Recommendations of Madhav Gadgil Panel
The Madhav Gadgil Panel recommendations can be summarized in the following:
- Turn entire Western Ghats region into an Ecologically Sensitive Area (ESA); it should be called Western Ghats ESA. This area should be divided into two parts:
- Protected areas which would contain Wildlife Sanctuaries and National Parks
- Three Ecological Sensitive Zones (ESZ) viz. ESZ-1, ESZ-2 and ESZ-3, with varying degrees of protection. These are outside the existing protected areas.
- Divide the entire Western Ghats ESA into 2200 grids and each grid assigned ESZ on the basis of composite scores of ecological significance derived from the database generated by WGEEP.
- Since Western Ghats is spread in six states, treat Western Ghats regions of each state separately.
- Final demarcation of the ESZs and the final regulatory regime should be based on extensive inputs from local communities and local bodies viz. Gram Panchayats, Taluk Panchayats, Zill Parishats, and Nagar Palikas, under the overall supervision of a Western Ghats Ecology Authority (WGEA), State level Ecology Authorities and the District Ecology Committees.
- A Western Ghats Ecology Authority (WGEA) should be established as a statutory authority appointed by the Ministry of Environment and Forest, GOI under Environment (Protection) Act 1986 to focus on promoting transparency, openness and participation in every way for development and sustainability of these areas.
- The panel recommended highest degree of protection in ESZ-1 and ESZ-2 categories. It recommended that the government should put
- An indefinite moratorium on new environmental clearances for mining in ESZ-1 and ESZ-2
- Phasing out of mining from ESZ-1 by 2015
- Continuation of existing mining in ESZ-2 under strict regulation with an effective system of social audit.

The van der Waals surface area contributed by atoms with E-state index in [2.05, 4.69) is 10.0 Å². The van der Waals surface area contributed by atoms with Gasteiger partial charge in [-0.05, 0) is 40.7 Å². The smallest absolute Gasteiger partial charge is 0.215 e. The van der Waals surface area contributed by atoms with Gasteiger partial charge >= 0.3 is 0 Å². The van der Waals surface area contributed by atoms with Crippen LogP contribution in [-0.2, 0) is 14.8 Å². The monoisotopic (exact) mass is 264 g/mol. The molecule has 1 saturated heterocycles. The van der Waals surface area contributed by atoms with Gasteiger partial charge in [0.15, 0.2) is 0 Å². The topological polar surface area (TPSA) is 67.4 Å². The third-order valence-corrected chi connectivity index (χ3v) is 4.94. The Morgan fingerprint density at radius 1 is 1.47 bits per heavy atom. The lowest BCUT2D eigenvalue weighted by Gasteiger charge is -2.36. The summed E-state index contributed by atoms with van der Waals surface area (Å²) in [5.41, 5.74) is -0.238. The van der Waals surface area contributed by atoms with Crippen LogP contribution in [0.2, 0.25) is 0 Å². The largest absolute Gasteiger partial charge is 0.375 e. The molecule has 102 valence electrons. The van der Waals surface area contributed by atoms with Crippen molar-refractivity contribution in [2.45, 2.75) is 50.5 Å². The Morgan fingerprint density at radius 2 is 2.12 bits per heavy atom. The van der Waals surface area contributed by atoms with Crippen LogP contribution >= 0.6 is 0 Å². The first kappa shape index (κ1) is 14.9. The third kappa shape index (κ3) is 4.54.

- In ESA-1 and ESA-2, no new red and orange category industries should be allowed.
- Development plans should not be cast in a rigid framework, but ought to be tailored to prevalent locality and time specific conditions with full participation of local communities; a process that has been termed adaptive co-management.
- Ecological sensitivity is not merely a scientific, but very much a human concern. In particular, a great deal of locality specific understanding of what has been happening and what is desirable, is simply not part of any scientific databases and resides with local communities. Hence, set of regulations tailored to the needs of the locality should be put in place if the area were to be formally declared as being ecologically sensitive
The above description makes it clear that Gadgil panel recommended something which was indigestible to politicians and businesses although it was supported by ecologists. The report was first not released in public by central government and once it appeared in public domain, it was also criticized by states where the mountain range stretches along with politicians and farmers’ organisations that feared it would hamper development.
Criticisms of Madhav Gadgil Report
- The major criticism faced by Gadgil Committee report was that it was more environment-friendly and not in tune with the ground realities.
- Recommendations were cited as impractical to implement.
- Gadgil report has asked for a complete eco-sensitive cover for the Western Ghats which hamper different states on energy and development fronts.
- There was a criticism against the constitution of a new body called WGEA. States insist that protection can be given under existing laws.
- Gadgil report doesn’t give a solution for revenue losses due to the implementation of its recommendations.
- Gadgil report is against dams in the Western Ghats, which is a crucial blow on the ailing power sector. Considering the growing energy needs of India, critics argue that this recommendation cannot be taken.
- And the most important: The Gadgil Committee report adversely affects the various mafia 🙂 . When the Gadgil Committee report was first made public, there were a lot of protests against it from the sand mining and quarrying lobbies in Goa. Many mafias created fear among farmers in Kerala that the Gadgil report is against them, and that they will lose livelihood if its recommendations are implemented.
Kasturirangan committee on the Western Ghats
As said earlier, the Kasturirangan committee was constituted to examine the WGEEP report. The committee is often called HLWG – it denotes the 10 member high-level working group (HLWG), headed by Kasturirangan.